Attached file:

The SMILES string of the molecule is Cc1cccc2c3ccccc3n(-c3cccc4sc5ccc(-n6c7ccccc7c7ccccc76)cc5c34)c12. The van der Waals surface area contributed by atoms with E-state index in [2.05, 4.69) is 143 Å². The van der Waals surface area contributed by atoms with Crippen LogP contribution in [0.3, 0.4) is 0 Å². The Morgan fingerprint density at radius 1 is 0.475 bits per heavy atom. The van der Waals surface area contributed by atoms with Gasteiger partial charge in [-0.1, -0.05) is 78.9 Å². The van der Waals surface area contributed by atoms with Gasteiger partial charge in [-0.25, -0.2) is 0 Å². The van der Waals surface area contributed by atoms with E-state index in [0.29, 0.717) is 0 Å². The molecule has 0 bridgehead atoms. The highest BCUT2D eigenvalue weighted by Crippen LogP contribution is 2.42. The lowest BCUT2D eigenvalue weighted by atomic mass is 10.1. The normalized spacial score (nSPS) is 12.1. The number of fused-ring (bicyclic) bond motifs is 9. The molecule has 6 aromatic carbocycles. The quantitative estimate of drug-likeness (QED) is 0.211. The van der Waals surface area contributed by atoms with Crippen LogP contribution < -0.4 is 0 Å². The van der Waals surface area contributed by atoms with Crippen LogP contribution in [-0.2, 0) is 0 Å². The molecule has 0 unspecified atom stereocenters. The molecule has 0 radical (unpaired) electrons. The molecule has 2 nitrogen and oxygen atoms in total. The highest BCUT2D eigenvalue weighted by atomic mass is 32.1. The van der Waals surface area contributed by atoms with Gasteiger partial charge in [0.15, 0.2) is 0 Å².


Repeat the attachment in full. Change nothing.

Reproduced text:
The SMILES string of the molecule is Cc1cccc2c3ccccc3n(-c3cccc4sc5ccc(-n6c7ccccc7c7ccccc76)cc5c34)c12. The van der Waals surface area contributed by atoms with E-state index in [2.05, 4.69) is 143 Å². The van der Waals surface area contributed by atoms with Crippen LogP contribution in [0.3, 0.4) is 0 Å². The Morgan fingerprint density at radius 1 is 0.475 bits per heavy atom. The van der Waals surface area contributed by atoms with Gasteiger partial charge in [-0.1, -0.05) is 78.9 Å². The van der Waals surface area contributed by atoms with Gasteiger partial charge in [-0.25, -0.2) is 0 Å². The van der Waals surface area contributed by atoms with E-state index in [0.29, 0.717) is 0 Å². The molecule has 0 bridgehead atoms. The highest BCUT2D eigenvalue weighted by Crippen LogP contribution is 2.42. The lowest BCUT2D eigenvalue weighted by atomic mass is 10.1. The normalized spacial score (nSPS) is 12.1. The number of fused-ring (bicyclic) bond motifs is 9. The molecule has 6 aromatic carbocycles. The quantitative estimate of drug-likeness (QED) is 0.211. The van der Waals surface area contributed by atoms with Crippen LogP contribution < -0.4 is 0 Å². The van der Waals surface area contributed by atoms with Crippen LogP contribution in [-0.2, 0) is 0 Å². The molecule has 0 unspecified atom stereocenters. The molecule has 0 radical (unpaired) electrons. The molecule has 2 nitrogen and oxygen atoms in total. The highest BCUT2D eigenvalue weighted by atomic mass is 32.1. The van der Waals surface area contributed by atoms with Gasteiger partial charge in [0.15, 0.2) is 0 Å².